AT&T (NYSE:T) announced a solid set of Q3 results October 23rd, thwarting fears of rising competition with strong postpaid net adds and improved margins. Revenues for the quarter increased by about 2.2% over the same period last year and net income by a faster 5.5% on effective management of subsidies and other expenses. Despite registering record third-quarter sales of 6.7 million subsidized smartphones, the company saw its wireless EBITDA margins improve by 40 basis points year-on-year. The top-line growth was driven by a solid 18% increase in wireless data revenues, with the company registering postpaid net adds of 363,000 during the quarter – more than twice as many as in the year-ago quarter. Increasing smartphone penetration as well as adoption of 4G LTE continued to drive AT&T’s postpaid ARPU levels, which increased by a healthy 1.5% y-o-y.
Over the past year, AT&T has gained significant ground with its LTE network, which now covers about 250 million Americans currently. However, it faces heightened competition, with Sprint (NYSE:S) and T-Mobile fast catching up with their respective LTE build-outs and Verizon (NYSE:VZ) leading from the front with its initial LTE build-out largely complete. Verizon’s LTE lead has so far helped it take market share away from rivals, and a resurgent T-Mobile is shaping up to do the same with its new ‘Uncarrier’ strategy and accelerated LTE roll-out. AT&T is therefore spending heavily on network upgrades – about $6 billion in the third quarter – and expects the high capital expenditures to sustain over the next two years at least. Following these strong earnings, we have increased our price estimate for the company from $36 to $38.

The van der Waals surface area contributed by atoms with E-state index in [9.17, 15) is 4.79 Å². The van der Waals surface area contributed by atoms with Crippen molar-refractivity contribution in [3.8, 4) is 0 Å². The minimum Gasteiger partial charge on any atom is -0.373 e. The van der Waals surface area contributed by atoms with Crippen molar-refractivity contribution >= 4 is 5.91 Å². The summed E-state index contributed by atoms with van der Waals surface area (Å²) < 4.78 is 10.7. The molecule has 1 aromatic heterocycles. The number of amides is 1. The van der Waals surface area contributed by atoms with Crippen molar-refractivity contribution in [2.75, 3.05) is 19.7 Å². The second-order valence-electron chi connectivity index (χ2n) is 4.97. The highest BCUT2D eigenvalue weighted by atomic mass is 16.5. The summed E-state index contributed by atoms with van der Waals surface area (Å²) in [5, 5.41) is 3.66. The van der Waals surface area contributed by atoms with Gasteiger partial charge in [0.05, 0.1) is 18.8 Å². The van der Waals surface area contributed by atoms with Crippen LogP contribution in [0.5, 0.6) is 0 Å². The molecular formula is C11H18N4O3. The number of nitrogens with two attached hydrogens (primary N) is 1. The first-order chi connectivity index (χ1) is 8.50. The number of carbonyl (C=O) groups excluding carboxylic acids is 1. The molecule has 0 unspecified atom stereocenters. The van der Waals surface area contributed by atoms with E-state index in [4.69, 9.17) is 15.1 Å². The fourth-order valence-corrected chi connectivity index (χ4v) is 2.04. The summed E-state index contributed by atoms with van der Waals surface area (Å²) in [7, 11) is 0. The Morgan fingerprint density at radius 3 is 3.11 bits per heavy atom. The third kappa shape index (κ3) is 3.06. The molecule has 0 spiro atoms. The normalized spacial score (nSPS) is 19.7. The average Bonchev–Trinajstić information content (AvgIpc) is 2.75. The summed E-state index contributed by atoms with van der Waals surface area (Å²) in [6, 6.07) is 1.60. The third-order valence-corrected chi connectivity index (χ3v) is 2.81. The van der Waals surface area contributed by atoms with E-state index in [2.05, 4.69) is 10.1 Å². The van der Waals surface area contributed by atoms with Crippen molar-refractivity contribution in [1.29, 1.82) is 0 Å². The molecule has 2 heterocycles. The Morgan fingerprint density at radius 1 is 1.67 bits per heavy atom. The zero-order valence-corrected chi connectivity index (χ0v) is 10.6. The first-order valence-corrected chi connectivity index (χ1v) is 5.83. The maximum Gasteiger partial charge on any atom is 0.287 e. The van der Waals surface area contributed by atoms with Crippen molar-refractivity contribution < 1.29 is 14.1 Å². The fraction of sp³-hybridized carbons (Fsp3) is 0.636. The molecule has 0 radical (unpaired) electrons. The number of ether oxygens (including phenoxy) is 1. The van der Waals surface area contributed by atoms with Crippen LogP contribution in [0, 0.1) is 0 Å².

- Markets Don’t Seem Optimistic That AT&T Time Warner Deal Will Go Through
- Why AT&T Is Buying Time Warner
- Key Takeaways From AT&T’s Q3 Results
- Can AT&T Capitalize On The Growing Wireline Broadband Market?
- Could DirecTV Now Prove A Game Changer For AT&T?
- A Look At AT&T’s Pay TV Business A Year After The DirecTV Deal
AT&T benefiting from wider LTE coverage
AT&T’s lag in LTE coverage has been a concern over the past several quarters, with its postpaid net adds shrinking in comparison to industry leader Verizon. Last year, for example, Verizon added over 5 million postpaid subscribers, more than three and a half times of AT&T. So far this year that trend has continued, with Verizon’s postpaid net adds outnumbering AT&T’s 2:1. With this quarter’s net adds surprise, however, it seems AT&T is turning the corner. While Verizon’s postpaid net adds so far this year have declined as compared to last year, AT&T’s are improving. As compared to postpaid net adds of 685,000 in the first three quarters of 2012, AT&T has added about 1.2 million postpaid subscribers so far this year.